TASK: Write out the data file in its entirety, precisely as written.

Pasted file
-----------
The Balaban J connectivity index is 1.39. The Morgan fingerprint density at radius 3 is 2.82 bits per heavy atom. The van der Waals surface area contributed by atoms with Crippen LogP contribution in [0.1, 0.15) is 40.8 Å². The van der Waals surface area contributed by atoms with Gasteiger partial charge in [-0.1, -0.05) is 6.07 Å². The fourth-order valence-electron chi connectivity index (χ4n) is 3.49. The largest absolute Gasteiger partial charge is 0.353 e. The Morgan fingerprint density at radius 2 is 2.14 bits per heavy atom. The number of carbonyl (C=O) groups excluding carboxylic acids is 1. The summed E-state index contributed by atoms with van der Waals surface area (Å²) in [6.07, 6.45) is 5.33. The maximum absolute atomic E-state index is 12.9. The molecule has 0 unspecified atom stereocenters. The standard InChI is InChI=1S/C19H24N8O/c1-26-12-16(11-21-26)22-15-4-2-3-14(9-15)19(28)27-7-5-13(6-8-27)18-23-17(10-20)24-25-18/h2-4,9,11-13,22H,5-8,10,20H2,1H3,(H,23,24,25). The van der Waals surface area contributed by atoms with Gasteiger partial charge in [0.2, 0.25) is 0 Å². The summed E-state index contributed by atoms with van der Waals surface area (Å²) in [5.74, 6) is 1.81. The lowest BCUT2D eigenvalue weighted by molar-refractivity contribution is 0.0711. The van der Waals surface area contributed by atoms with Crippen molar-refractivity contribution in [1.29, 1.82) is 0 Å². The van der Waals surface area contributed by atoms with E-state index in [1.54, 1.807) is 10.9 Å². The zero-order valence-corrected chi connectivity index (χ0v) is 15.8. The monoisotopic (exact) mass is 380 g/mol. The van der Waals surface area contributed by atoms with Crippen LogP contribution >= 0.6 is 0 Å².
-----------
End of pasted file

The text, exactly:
The Balaban J connectivity index is 1.39. The Morgan fingerprint density at radius 3 is 2.82 bits per heavy atom. The van der Waals surface area contributed by atoms with Crippen LogP contribution in [0.1, 0.15) is 40.8 Å². The van der Waals surface area contributed by atoms with Gasteiger partial charge in [-0.1, -0.05) is 6.07 Å². The fourth-order valence-electron chi connectivity index (χ4n) is 3.49. The largest absolute Gasteiger partial charge is 0.353 e. The Morgan fingerprint density at radius 2 is 2.14 bits per heavy atom. The number of carbonyl (C=O) groups excluding carboxylic acids is 1. The summed E-state index contributed by atoms with van der Waals surface area (Å²) in [6.07, 6.45) is 5.33. The maximum absolute atomic E-state index is 12.9. The molecule has 0 unspecified atom stereocenters. The standard InChI is InChI=1S/C19H24N8O/c1-26-12-16(11-21-26)22-15-4-2-3-14(9-15)19(28)27-7-5-13(6-8-27)18-23-17(10-20)24-25-18/h2-4,9,11-13,22H,5-8,10,20H2,1H3,(H,23,24,25). The van der Waals surface area contributed by atoms with Gasteiger partial charge in [0.2, 0.25) is 0 Å². The summed E-state index contributed by atoms with van der Waals surface area (Å²) in [5.74, 6) is 1.81. The lowest BCUT2D eigenvalue weighted by molar-refractivity contribution is 0.0711. The van der Waals surface area contributed by atoms with Crippen molar-refractivity contribution in [1.29, 1.82) is 0 Å². The van der Waals surface area contributed by atoms with E-state index in [1.54, 1.807) is 10.9 Å². The zero-order valence-corrected chi connectivity index (χ0v) is 15.8. The monoisotopic (exact) mass is 380 g/mol. The van der Waals surface area contributed by atoms with Crippen LogP contribution >= 0.6 is 0 Å².